“If you are doing a job substantially similar to … someone who works in another division, you should be able to compare yourself against that person,” Lampitt explained. “There might be a slight terminology change in a job title, but, really, what does a job title say?”
The comparisons aren’t arbitrary. Lampitt described some of the qualities that make people comparable even if they hold different positions: the amount of revenue they oversee, or how many employees they manage or how much operational oversight they wield. Minnesota, which requires that state government employees be paid the same for comparable jobs, analyzes people’s work based on how much knowledge, problem solving and responsibility is required, as well as the working conditions of particular jobs.
This seemingly small change in how states approach the gender wage gap comes with huge consequences. While women make less than men in basically any job they choose, nearly a third of the difference between what men and women make, on average, can be explained by the fact that they usually work in different jobs. Traditionally female occupations, such as teaching and nursing, employ 40 percent of all women and just 5 percent of men; traditionally male occupations, like carpentry and computer engineering, employ 44 percent of all men but just 6 percent of women. In order for there to be an equal gender split in the country’s many different occupations, half of all women or men would have to switch jobs.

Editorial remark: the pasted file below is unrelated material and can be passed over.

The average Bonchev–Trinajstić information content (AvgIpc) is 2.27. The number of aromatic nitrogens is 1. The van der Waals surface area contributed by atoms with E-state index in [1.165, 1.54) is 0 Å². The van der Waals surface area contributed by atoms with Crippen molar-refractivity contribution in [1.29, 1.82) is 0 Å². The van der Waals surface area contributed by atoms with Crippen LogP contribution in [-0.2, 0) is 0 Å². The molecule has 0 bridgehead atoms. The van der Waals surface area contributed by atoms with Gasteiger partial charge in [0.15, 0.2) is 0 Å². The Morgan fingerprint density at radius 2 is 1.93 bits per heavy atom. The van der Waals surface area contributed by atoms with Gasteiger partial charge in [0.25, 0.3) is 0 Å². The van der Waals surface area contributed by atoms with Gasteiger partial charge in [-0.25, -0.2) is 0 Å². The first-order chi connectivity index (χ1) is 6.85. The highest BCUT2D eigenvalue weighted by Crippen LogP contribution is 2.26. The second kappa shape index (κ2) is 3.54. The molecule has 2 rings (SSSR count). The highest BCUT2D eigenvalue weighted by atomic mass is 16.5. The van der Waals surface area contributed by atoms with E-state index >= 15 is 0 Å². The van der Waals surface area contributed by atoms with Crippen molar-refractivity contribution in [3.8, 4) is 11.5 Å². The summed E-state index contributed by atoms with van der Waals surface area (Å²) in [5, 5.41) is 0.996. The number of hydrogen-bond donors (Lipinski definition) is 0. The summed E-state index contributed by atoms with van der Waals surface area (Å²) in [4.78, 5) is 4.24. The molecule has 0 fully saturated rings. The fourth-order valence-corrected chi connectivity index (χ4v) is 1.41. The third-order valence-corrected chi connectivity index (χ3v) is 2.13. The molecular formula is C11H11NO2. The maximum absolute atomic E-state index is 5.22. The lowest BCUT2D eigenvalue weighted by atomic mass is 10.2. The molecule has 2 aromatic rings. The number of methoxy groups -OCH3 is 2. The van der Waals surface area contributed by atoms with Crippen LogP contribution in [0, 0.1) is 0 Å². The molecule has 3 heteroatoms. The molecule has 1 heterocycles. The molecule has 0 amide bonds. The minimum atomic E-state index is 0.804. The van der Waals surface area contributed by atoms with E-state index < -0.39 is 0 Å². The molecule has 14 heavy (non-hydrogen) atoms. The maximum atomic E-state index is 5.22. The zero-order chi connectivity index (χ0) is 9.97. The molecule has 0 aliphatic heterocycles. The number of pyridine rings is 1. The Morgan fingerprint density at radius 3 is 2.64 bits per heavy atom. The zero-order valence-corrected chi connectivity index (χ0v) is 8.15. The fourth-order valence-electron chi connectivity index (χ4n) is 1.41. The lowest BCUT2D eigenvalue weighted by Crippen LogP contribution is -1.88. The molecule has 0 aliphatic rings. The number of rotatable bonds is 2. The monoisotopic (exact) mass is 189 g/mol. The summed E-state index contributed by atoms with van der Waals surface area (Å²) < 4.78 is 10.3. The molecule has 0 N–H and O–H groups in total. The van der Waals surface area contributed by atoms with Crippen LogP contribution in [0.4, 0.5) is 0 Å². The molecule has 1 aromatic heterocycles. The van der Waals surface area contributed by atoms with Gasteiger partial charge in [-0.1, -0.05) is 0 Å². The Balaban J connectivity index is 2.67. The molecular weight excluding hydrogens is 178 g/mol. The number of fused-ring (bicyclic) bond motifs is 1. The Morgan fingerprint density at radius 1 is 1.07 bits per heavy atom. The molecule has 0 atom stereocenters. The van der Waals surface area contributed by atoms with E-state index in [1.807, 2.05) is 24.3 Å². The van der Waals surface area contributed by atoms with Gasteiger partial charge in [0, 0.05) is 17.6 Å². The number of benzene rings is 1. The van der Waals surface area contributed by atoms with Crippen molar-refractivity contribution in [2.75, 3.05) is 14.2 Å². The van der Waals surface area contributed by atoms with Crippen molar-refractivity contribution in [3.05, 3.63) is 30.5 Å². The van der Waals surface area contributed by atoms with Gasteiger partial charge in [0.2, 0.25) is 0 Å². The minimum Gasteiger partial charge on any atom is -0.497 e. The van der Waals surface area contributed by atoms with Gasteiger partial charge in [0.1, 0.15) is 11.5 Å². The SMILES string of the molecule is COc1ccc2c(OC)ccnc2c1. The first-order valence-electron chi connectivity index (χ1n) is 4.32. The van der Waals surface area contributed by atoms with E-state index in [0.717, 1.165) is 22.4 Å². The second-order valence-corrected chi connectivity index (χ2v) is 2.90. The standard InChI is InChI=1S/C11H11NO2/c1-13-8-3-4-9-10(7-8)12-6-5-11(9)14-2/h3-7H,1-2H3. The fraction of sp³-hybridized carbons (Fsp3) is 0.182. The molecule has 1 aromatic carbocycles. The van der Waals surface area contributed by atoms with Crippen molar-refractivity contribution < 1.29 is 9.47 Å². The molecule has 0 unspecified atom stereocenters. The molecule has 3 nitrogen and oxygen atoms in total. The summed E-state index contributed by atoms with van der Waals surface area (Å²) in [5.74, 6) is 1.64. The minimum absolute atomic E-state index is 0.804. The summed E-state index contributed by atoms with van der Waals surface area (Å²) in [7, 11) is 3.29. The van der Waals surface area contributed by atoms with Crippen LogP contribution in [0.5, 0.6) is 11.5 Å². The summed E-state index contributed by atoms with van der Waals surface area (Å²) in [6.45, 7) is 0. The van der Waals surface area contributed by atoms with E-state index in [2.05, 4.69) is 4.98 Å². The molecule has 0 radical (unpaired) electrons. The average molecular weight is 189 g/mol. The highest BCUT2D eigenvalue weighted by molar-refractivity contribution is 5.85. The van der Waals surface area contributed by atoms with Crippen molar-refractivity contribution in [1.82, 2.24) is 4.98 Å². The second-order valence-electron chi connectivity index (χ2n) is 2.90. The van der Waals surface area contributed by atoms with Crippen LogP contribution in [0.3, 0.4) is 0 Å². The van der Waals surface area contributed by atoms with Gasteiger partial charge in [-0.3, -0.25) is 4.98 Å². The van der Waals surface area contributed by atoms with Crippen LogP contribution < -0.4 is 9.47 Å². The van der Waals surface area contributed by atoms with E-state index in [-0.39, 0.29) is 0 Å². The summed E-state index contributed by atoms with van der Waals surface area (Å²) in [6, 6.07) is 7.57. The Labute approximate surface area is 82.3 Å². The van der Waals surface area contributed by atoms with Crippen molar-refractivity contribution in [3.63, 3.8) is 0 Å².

Jobs where workers are more than half female pay 15 percent less than those that are more than half male.
This matters for the wage gap because men’s work simply pays better. High-skilled, predominantly male occupations pay nearly $10 more an hour, at the median, than high-skill occupations crowded by women. Jobs where workers are more than half female pay 15 percent less than those that are more than half male.
Here’s one telling example: housekeepers, who are mostly women, make 14 percent less than people who clean cars and equipment, who are mostly men. And yet they’re doing essentially the same tasks.
This is not just because women choose to work in lower-paid jobs, picking passion over pay. Over a half century, the data show that if women enter a particular job that pays well en masse, wages drop. When women started working in parks and camps, for example, pay fell 57 percentage points. When men took over the previously female-dominated job of computing, on the other hand, compensation shot up.